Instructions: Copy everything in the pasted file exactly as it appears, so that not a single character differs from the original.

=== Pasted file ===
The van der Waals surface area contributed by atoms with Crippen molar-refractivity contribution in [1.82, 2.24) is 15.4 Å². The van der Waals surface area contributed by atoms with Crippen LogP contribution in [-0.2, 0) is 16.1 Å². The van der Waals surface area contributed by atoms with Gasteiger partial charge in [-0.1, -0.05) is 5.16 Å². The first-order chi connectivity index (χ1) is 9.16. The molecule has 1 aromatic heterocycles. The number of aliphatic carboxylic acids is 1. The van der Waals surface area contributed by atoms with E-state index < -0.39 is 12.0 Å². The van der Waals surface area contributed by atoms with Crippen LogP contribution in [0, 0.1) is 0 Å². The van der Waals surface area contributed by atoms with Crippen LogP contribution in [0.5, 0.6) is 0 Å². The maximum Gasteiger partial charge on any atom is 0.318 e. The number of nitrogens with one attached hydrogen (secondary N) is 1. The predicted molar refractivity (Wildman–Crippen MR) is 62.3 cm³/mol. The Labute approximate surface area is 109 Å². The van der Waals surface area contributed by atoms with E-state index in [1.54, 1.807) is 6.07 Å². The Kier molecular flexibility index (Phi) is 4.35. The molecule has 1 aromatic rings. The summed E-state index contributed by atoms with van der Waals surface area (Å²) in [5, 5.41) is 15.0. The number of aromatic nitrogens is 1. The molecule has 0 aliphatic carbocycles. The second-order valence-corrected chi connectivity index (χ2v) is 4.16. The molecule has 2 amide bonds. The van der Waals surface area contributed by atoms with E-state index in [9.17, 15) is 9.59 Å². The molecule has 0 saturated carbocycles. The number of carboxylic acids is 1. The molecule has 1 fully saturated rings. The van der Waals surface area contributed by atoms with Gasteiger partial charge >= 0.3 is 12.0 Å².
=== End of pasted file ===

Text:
The van der Waals surface area contributed by atoms with Crippen molar-refractivity contribution in [1.82, 2.24) is 15.4 Å². The van der Waals surface area contributed by atoms with Crippen LogP contribution in [-0.2, 0) is 16.1 Å². The van der Waals surface area contributed by atoms with Gasteiger partial charge in [-0.1, -0.05) is 5.16 Å². The first-order chi connectivity index (χ1) is 9.16. The molecule has 1 aromatic heterocycles. The number of aliphatic carboxylic acids is 1. The van der Waals surface area contributed by atoms with E-state index < -0.39 is 12.0 Å². The van der Waals surface area contributed by atoms with Crippen LogP contribution in [0, 0.1) is 0 Å². The van der Waals surface area contributed by atoms with Crippen LogP contribution in [0.5, 0.6) is 0 Å². The maximum Gasteiger partial charge on any atom is 0.318 e. The number of nitrogens with one attached hydrogen (secondary N) is 1. The predicted molar refractivity (Wildman–Crippen MR) is 62.3 cm³/mol. The Labute approximate surface area is 109 Å². The van der Waals surface area contributed by atoms with E-state index in [1.54, 1.807) is 6.07 Å². The Kier molecular flexibility index (Phi) is 4.35. The molecule has 1 aromatic rings. The summed E-state index contributed by atoms with van der Waals surface area (Å²) in [5, 5.41) is 15.0. The number of aromatic nitrogens is 1. The molecule has 0 aliphatic carbocycles. The second-order valence-corrected chi connectivity index (χ2v) is 4.16. The molecule has 2 amide bonds. The van der Waals surface area contributed by atoms with E-state index in [9.17, 15) is 9.59 Å². The molecule has 0 saturated carbocycles. The number of carboxylic acids is 1. The molecule has 1 fully saturated rings. The van der Waals surface area contributed by atoms with Gasteiger partial charge >= 0.3 is 12.0 Å².